Overwhelmed by the stress of long hours, low pay and exposure to the COVID-19 virus, nursing home workers are quitting in record numbers. The labor hemorrhage has turned what was already a chronic staffing problem into a full-blown crisis in many facilities and entire states as understaffed nursing homes struggle to care for patients, accommodate family visitation, and admit new patients waiting in hospitals to be discharged.
The crunch has even forced some states – including New York, New Jersey, Minnesota, Maine, New Hampshire and Indiana -- to deploy the National Guard to empty bedpans, give baths and distribute meals.
“It’s beyond a crisis,” Katie Smith Sloan, the president of LeadingAge, an association of nonprofit long-term care facilities, told The New York Times. “For many providers across the country, it’s a collapse.”
‘No One Would Come’
According to the U.S. Bureau of Labor Statistics, 425,000 employees, many of them of them nursing assistants, have left the nursing home workforce since February 2020. Certified Nursing Assistants (CNA), provide 80 to 90 percent of direct care for long-term care patients and make up 40 percent of nursing home employees.
In a June 2021 survey by the American Health Care Association and the National Center for Assisted Living, 94 percent of nursing home providers reported a shortage of staff, and 58 percent were limiting admissions because of the shortages.
With fewer nursing assistants working in short-staffed facilities, residents don’t get as much one-on-one interaction with their caregivers as they need, don’t get as many showers, and don’t get turned as often in bed to prevent bedsores from developing.
One North Carolina woman witnessed it first-hand with her 74-year-old mother, according to an Associated Press report. When visitors weren’t allowed inside the nursing home, she saw through her mother’s window that sometimes she sat for hours in a soiled diaper, with matted hair and a bedsore the size of a fist. Unable to use a phone by herself, the mother would cry for assistance.
“She would call out for help and no one would come,” her daughter said. “There was no one around.”
Meanwhile, although nursing homes contain less than one-half of 1 percent of the U.S, population, they account for 2 percent of the COVID-19 cases and 25 percent of the deaths, according to a report by the advocacy group U.S. PIRG.
Admissions Backlog Hurting Hospitals
Faced with the loss of employees during the pandemic and the difficulty in recruiting replacements in a competitive market economy, nursing home administrators have been forced to limit new admissions and close off whole floors in their facilities.
This has caused hospitals to keep patients longer who are waiting to be discharged to long-term care after surgery or illnesses and has resulted in fewer beds being available for COVID-19 cases flooding hospital emergency rooms.
While the pandemic has made the staffing crisis in nursing homes more acute, the problem isn’t a new one. It’s a systemic failure in the nursing home industry that’s been neglected for years, according to long-term care experts.
Nursing home workers are among the lowest paid employees in the U.S. economy, earning near-poverty wages, the Paraprofessional Healthcare Institute reported in 2016. With a median salary of $19,000 a year, more than a third of nursing home workers relied on public benefits like food stamps, housing subsidies and cash assistance. Given the low wages, long hours and stressful work, keeping and recruiting nursing home workers when other jobs are available and less demanding is a challenge. Before the pandemic, CNAs in nursing homes had an average annual turnover rate of 129 percent, according to the journal Health Affairs, with some facilities reaching a 300 percent replacement rate. (Consumers can now find out a nursing home's turnover rate.)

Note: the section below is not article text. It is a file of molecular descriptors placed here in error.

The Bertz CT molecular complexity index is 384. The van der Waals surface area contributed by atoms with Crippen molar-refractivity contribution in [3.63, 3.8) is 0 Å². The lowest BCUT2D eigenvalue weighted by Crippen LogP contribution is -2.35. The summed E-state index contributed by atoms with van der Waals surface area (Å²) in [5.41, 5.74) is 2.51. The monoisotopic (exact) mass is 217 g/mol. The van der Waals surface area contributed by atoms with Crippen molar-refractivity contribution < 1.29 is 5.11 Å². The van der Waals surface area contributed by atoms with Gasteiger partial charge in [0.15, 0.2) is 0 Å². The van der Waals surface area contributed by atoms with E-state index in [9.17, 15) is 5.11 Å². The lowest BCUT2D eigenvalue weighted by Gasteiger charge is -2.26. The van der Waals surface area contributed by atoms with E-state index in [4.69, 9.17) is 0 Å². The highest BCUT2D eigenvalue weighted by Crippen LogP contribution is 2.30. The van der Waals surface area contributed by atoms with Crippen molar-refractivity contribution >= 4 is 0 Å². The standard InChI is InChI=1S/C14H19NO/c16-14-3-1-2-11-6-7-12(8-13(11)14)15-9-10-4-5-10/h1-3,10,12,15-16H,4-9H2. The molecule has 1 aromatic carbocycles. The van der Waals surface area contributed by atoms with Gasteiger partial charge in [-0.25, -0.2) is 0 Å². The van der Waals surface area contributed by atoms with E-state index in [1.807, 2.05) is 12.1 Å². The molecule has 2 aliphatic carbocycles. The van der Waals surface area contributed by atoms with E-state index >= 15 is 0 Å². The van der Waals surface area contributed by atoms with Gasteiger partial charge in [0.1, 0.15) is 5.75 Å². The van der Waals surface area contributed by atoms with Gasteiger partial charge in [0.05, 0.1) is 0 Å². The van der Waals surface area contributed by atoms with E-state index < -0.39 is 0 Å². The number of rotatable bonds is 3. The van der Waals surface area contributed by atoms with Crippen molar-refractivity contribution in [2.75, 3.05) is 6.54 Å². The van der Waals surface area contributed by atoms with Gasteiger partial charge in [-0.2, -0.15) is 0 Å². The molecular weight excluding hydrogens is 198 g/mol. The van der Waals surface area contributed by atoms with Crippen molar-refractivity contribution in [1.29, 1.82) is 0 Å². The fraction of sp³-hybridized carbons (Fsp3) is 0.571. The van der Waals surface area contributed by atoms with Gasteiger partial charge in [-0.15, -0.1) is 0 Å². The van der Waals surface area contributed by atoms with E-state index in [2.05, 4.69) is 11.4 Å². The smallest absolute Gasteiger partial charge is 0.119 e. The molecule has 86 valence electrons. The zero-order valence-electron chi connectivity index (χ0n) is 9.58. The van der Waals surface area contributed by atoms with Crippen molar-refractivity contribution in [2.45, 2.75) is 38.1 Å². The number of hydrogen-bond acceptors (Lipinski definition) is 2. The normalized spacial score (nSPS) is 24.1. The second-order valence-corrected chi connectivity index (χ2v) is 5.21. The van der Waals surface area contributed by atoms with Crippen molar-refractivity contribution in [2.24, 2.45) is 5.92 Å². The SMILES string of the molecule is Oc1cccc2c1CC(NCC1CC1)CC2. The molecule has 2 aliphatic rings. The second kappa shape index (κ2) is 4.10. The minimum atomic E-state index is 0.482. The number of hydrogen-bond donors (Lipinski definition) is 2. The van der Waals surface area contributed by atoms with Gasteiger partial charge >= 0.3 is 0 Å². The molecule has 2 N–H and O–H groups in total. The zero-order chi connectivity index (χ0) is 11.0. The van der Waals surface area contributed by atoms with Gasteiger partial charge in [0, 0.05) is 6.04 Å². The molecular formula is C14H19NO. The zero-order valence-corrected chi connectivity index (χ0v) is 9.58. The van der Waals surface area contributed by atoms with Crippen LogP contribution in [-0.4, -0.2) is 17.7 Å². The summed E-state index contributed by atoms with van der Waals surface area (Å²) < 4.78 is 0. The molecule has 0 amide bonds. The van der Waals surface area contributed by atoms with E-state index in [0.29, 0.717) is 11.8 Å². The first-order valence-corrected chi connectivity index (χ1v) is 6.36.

Nursing home owners are aware of the problem but claim that they can’t raise wages for workers due to the funding that’s available to them. While some long-term care patients pay their own way, most nursing home funding comes from Medicare and Medicaid. Medicare reimburses facilities for short-stay patients coming from hospitals for rehabilitative services, while Medicaid’s reimbursements are determined by the states, and the program pays for the majority of long-stay patients in nursing home populations.
On average, Medicaid pays half as much per day for long-term care as does Medicare ($206 v. $503), according to a 2018 analysis by the non-profit National Investment Center for Seniors Housing & Care.
"Everyone knows that Medicaid underpays," David Gifford, chief medical officer for the American Health Care Association (AHCA), which represents assisted living and long-term care facilities, told CNN. "Salaries are about 70 percent of our revenue overall and so we just can't offer competitive salaries compared to hospitals and other settings."
Some nursing home providers as well as federal, state and local governments are taking steps to address the staffing crisis. An October 2020 U.S. Department of Health and Human Services report found that increased wages and augmented benefits like child care, transportation, housing and food support, were being offered to retain staff in some facilities and localities. Hard-hit Minnesota recently announced a plan to train 1,000 new CNAs.
Meanwhile, the Biden Administration’s Build Back Better plan would provide funding for higher wages, tuition assistance and other incentives for nursing homes to attract qualified staff, and would help reduce waiting lists for Medicaid-funded alternatives to nursing home care by giving state home and community-based service (HCBS) programs an additional $150 billion over 10 years. The proposal would also make permanent a program called Money Follows the Person to help nursing homes return younger residents and some older adults to their homes.
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